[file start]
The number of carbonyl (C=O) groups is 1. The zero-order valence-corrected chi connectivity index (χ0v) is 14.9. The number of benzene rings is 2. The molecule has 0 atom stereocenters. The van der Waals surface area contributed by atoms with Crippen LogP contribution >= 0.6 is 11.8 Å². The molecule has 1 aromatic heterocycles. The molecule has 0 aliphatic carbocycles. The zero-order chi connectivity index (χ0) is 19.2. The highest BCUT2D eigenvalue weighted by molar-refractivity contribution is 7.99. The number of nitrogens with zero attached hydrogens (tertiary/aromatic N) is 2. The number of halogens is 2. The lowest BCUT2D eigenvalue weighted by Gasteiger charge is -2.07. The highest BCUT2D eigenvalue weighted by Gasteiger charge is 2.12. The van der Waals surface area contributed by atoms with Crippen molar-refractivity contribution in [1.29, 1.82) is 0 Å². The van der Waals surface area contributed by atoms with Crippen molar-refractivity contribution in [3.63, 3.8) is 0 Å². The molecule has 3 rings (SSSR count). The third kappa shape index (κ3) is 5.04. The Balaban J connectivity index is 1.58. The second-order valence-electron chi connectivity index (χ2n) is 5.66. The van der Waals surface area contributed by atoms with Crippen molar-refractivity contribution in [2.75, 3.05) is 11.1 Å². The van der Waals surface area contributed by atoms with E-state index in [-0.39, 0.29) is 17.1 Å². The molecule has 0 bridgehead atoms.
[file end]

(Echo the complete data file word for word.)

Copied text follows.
The number of carbonyl (C=O) groups is 1. The zero-order valence-corrected chi connectivity index (χ0v) is 14.9. The number of benzene rings is 2. The molecule has 0 atom stereocenters. The van der Waals surface area contributed by atoms with Crippen LogP contribution >= 0.6 is 11.8 Å². The molecule has 1 aromatic heterocycles. The molecule has 0 aliphatic carbocycles. The zero-order chi connectivity index (χ0) is 19.2. The highest BCUT2D eigenvalue weighted by molar-refractivity contribution is 7.99. The number of nitrogens with zero attached hydrogens (tertiary/aromatic N) is 2. The number of halogens is 2. The lowest BCUT2D eigenvalue weighted by Gasteiger charge is -2.07. The highest BCUT2D eigenvalue weighted by Gasteiger charge is 2.12. The van der Waals surface area contributed by atoms with Crippen molar-refractivity contribution in [1.29, 1.82) is 0 Å². The van der Waals surface area contributed by atoms with Crippen molar-refractivity contribution in [3.63, 3.8) is 0 Å². The molecule has 3 rings (SSSR count). The third kappa shape index (κ3) is 5.04. The Balaban J connectivity index is 1.58. The second-order valence-electron chi connectivity index (χ2n) is 5.66. The van der Waals surface area contributed by atoms with Crippen molar-refractivity contribution in [2.75, 3.05) is 11.1 Å². The van der Waals surface area contributed by atoms with E-state index in [-0.39, 0.29) is 17.1 Å². The molecule has 0 bridgehead atoms.